Another available trace detection technology is one that uses a "wipe and spray" method to detect drug residue. A suspected item is wiped with specially treated paper, then sprayed with an aerosol can. The paper's color change indicates the presence of drug residue. Bulk detectors are typically much larger, less mobile and less sensitive than trace detectors. Originally developed for medical imaging and diagnosis, X-ray and computed tomography (CT) scanning are the most commonly used bulk detection technologies. Airport baggage screeners are a well-known example of X-ray equipment. A CT scanner can be thought of as an X-ray system that gathers a large number of X-ray images from many angles, then uses computer reconstruction of the image data to provide a three-dimensional view of an object's interior. X-rays readily penetrate most elements, including metals, and their use in detection equipment allows inspectors to search (nonintrusively) for drugs hidden within a wide range of enclosures from small packages and briefcases to large motor vehicles and cargo containers.
Table 1 gives a general comparison of drug detection systems applicable to mailroom-size operations. Information was taken from vendor literature and has not necessarily been found technically accurate by the government. Also note that the minimum detection levels displayed are representative values. Minimum detection levels are dependent on many factors, including drug type and environmental conditions. For bulk detectors, the method of drug placement and dispersal also affects detection performance.
Some of these systems have been tested thoroughly in the laboratory and some have not. None of them have been evaluated for the mailroom detection tasks identified for prisons. Some concerns include:
* Will use of the detection equipment reduce overall mail screening efficiency?
* Are any of the detectors truly sensitive enough to be of value for the relatively small quantities typical of the mail system?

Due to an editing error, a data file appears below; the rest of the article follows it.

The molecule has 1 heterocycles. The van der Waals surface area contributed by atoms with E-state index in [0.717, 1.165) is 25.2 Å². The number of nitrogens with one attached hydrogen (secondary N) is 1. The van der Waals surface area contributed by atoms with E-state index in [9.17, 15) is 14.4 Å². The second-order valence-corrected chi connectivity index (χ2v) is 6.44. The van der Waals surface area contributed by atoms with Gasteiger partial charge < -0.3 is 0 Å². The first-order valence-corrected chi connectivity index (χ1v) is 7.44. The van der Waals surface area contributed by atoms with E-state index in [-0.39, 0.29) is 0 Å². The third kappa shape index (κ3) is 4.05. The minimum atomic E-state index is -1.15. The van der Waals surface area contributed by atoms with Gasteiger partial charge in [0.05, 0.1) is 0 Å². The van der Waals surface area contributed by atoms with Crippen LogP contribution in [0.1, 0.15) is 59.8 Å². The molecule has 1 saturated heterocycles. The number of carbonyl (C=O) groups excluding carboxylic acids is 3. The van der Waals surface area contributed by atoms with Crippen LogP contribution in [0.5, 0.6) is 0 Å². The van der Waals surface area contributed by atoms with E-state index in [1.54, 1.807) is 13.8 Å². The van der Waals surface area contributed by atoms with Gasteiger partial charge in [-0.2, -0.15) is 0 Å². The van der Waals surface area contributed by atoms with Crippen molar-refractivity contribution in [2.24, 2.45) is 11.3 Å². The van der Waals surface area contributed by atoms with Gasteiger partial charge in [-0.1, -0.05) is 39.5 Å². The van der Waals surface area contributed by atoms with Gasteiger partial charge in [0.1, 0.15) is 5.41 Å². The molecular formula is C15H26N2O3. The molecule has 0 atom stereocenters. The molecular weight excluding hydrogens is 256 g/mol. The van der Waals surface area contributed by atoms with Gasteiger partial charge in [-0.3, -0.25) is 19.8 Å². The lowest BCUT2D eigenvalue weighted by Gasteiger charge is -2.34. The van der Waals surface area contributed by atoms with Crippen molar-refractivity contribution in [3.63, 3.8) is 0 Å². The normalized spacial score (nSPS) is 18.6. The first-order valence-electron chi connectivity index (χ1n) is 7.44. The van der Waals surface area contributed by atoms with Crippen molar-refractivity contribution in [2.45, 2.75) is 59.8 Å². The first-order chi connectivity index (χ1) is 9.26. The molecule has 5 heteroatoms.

* Will the false alarm rate be a problem?
* Will vacuuming or swiping batches of mail cause contamination of "clean" mail?
* How will performance be affected by possible background levels of illicit substances found on "clean" mail?
* How reliable is the equipment?
* What is the overall cost of ownership, including training and maintenance costs?
Evaluating the Drug Detection systems
Based on the observations at Leavenworth, the CDTDPO team recommended performing a technology evaluation of drug detection technologies, as well as a mailroom scenario evaluation for those technologies that showed promise from the technical evaluation. The CDTDPO team chose the Thunder Mountain Evaluation Center (TMEC) to design and perform the evaluations. TMEC personnel have a vast amount of experience evaluating drug detection technologies, and are employees of the federal government so they will see no benefit should one technology outperform the others. Upon recommendation from the CDTDPO team, TMEC personnel have planned a two-phase evaluation based on the evaluation methodology proposed in "An Introduction to Evaluating Biometric Systems."
The first phase of the evaluation is a laboratory-based technology evaluation. As the overall goal is to identify technologies that could assist maliroom drug detection, TMEC has designed the technology evaluation to help select the most promising of the available technologies to be included in the second phase -- a mailroom scenario evaluation. TMEC personnel will analyze several drug detection technologies and determine the minimum amount of drugs that need to be present for detection by each system. They then will use the data to decide which technologies are suitable and what drug levels are appropriate for the scenario evaluation.